In his effort to contrast Jesus with “the Jews”, John employs some of the most defamatory and antisemitic language found in the New Testament. Jews, even those who believed in him (John 8:31), are called by Jesus the “children of the devil”. They are out to do Satan’s bidding and they do it because it’s their nature. They always opposed G-d (a sentiment also echoed by both Stephen and Paul). His Jewish enemies “never knew the Father” and are not really Abraham’s descendants (John 8:39). Yes, John concedes and puts in the mouth of Jesus, “the salvation is from the Jews”, but Jews are not the people he himself identifies with. They are “them”. John’s gospel, arguably more than any other piece of literature, has contributed the most to the historic Christian (and post-Christian) vilification and dehumanization of the Jewish people. The book John authored helped bring about the persecution and murder first of thousands, and then, thousands of years later, of millions of Jews who had nothing to do with the events of the first century.
Prof. Pieter van der Horst, a New Testament scholar, in his attempt to answer the question whether the New Testament is antisemitic, zeroes in on the Gospel of John.
I would say yes [it is antisemitic], but again only in the chronologically latest documents. The clearest instance is that of the Gospel of John. There one sees that the split between Christians and Jews has occurred. It has happened recently and that is also why the language is so vehement. The anti-Jewish sentiment permeates the whole book, and it contains the most anti-Semitic verse in the New Testament.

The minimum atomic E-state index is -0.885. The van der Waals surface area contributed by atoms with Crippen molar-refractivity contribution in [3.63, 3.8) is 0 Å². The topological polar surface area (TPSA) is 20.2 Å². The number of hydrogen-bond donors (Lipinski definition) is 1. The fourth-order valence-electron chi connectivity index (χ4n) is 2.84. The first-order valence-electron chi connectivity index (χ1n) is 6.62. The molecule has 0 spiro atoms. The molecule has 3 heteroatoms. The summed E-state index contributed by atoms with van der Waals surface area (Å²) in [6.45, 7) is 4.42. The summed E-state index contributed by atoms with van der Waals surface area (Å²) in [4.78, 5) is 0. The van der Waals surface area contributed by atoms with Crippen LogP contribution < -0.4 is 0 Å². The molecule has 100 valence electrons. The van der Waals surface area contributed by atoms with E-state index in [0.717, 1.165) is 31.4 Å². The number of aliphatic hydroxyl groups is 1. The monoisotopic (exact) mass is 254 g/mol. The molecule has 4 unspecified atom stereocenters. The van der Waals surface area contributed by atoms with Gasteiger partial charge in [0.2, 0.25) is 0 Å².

The author has Jesus distance himself completely from the Jewish people. He lets him speak about the Jews, their laws and festivals, as if he himself is no longer one of them. Worst of all, in a dispute between Jesus and the Jewish leaders, John has him say: ‘You have the devil as your father.’ In later Christian literature, that expression is picked up. This fatal short remark has had lethal consequences over two millennia. It cost tens of thousands of Jewish lives in later history, especially in the Middle Ages. This verse was taken by Christian Jew-haters as a license to murder Jews. These murderers thought: ‘If Jesus says that Jews have the devil as their father, we should eradicate them as best as we can.’
All New Testament scholars agree that Jesus did not say what John puts into his mouth, but that it is the position of the Gospel’s author. When one religious group breaks away from its mother religion, it has to create its own new identity. The sociology of religion teaches us that, in its first phase, the new group always begins to attack the old religion as fiercely as it can and to demonize it. The most effective demonization is calling the Jews ‘children of the devil’ and having Jesus, the most important person in the new religion, say this himself.
I once argued before an audience of Christian ministers that if we were to confront John with the consequences of what he wrote, he would deeply apologize and say, ‘Please, delete it from my Gospel.’ Until the present day these words have their influence, because the average Bible reader cannot contextualize them in the first century when they were written. The Gospel of John unfortunately is also one of the most popular books in Christianity. (Source: Interview with Pieter van der Horst, found here.)